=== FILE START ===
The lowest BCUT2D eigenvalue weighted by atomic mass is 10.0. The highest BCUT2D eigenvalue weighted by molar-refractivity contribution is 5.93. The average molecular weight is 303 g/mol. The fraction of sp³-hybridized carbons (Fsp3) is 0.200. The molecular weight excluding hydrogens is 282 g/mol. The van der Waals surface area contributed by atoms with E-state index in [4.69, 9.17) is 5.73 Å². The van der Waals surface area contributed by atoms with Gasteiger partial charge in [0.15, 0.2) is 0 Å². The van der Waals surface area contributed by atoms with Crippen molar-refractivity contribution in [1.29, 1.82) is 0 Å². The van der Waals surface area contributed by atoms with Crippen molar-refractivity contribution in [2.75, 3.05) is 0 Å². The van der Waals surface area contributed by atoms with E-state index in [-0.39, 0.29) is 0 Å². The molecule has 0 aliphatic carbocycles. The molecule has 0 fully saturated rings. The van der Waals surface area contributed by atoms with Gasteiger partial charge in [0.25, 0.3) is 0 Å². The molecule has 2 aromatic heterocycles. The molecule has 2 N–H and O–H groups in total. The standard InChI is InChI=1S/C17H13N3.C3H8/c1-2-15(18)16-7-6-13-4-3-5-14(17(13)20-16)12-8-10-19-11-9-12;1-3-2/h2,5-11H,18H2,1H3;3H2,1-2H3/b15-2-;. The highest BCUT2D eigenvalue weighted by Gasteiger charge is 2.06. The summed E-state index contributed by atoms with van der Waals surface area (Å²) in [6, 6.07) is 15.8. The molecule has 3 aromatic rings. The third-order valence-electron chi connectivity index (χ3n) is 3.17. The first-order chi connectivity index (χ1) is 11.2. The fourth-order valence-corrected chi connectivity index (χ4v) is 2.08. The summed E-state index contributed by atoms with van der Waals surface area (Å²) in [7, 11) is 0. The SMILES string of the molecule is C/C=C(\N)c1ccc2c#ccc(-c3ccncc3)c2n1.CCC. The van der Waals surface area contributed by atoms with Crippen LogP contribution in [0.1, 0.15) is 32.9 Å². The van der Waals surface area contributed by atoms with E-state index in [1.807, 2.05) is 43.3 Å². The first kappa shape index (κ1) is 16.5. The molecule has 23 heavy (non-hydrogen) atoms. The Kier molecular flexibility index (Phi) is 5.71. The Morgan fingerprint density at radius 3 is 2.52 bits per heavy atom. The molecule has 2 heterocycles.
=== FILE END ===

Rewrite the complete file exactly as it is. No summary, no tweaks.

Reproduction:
The lowest BCUT2D eigenvalue weighted by atomic mass is 10.0. The highest BCUT2D eigenvalue weighted by molar-refractivity contribution is 5.93. The average molecular weight is 303 g/mol. The fraction of sp³-hybridized carbons (Fsp3) is 0.200. The molecular weight excluding hydrogens is 282 g/mol. The van der Waals surface area contributed by atoms with E-state index in [4.69, 9.17) is 5.73 Å². The van der Waals surface area contributed by atoms with Gasteiger partial charge in [0.15, 0.2) is 0 Å². The van der Waals surface area contributed by atoms with Crippen molar-refractivity contribution in [1.29, 1.82) is 0 Å². The van der Waals surface area contributed by atoms with Crippen molar-refractivity contribution in [2.75, 3.05) is 0 Å². The van der Waals surface area contributed by atoms with E-state index in [-0.39, 0.29) is 0 Å². The molecule has 0 aliphatic carbocycles. The molecule has 0 fully saturated rings. The van der Waals surface area contributed by atoms with Gasteiger partial charge in [0.25, 0.3) is 0 Å². The molecule has 2 aromatic heterocycles. The molecule has 2 N–H and O–H groups in total. The standard InChI is InChI=1S/C17H13N3.C3H8/c1-2-15(18)16-7-6-13-4-3-5-14(17(13)20-16)12-8-10-19-11-9-12;1-3-2/h2,5-11H,18H2,1H3;3H2,1-2H3/b15-2-;. The highest BCUT2D eigenvalue weighted by Gasteiger charge is 2.06. The summed E-state index contributed by atoms with van der Waals surface area (Å²) in [6, 6.07) is 15.8. The molecule has 3 aromatic rings. The third-order valence-electron chi connectivity index (χ3n) is 3.17. The first-order chi connectivity index (χ1) is 11.2. The fourth-order valence-corrected chi connectivity index (χ4v) is 2.08. The summed E-state index contributed by atoms with van der Waals surface area (Å²) in [7, 11) is 0. The SMILES string of the molecule is C/C=C(\N)c1ccc2c#ccc(-c3ccncc3)c2n1.CCC. The van der Waals surface area contributed by atoms with Crippen LogP contribution in [0.1, 0.15) is 32.9 Å². The van der Waals surface area contributed by atoms with E-state index in [1.807, 2.05) is 43.3 Å². The first kappa shape index (κ1) is 16.5. The molecule has 23 heavy (non-hydrogen) atoms. The Kier molecular flexibility index (Phi) is 5.71. The Morgan fingerprint density at radius 3 is 2.52 bits per heavy atom. The molecule has 2 heterocycles.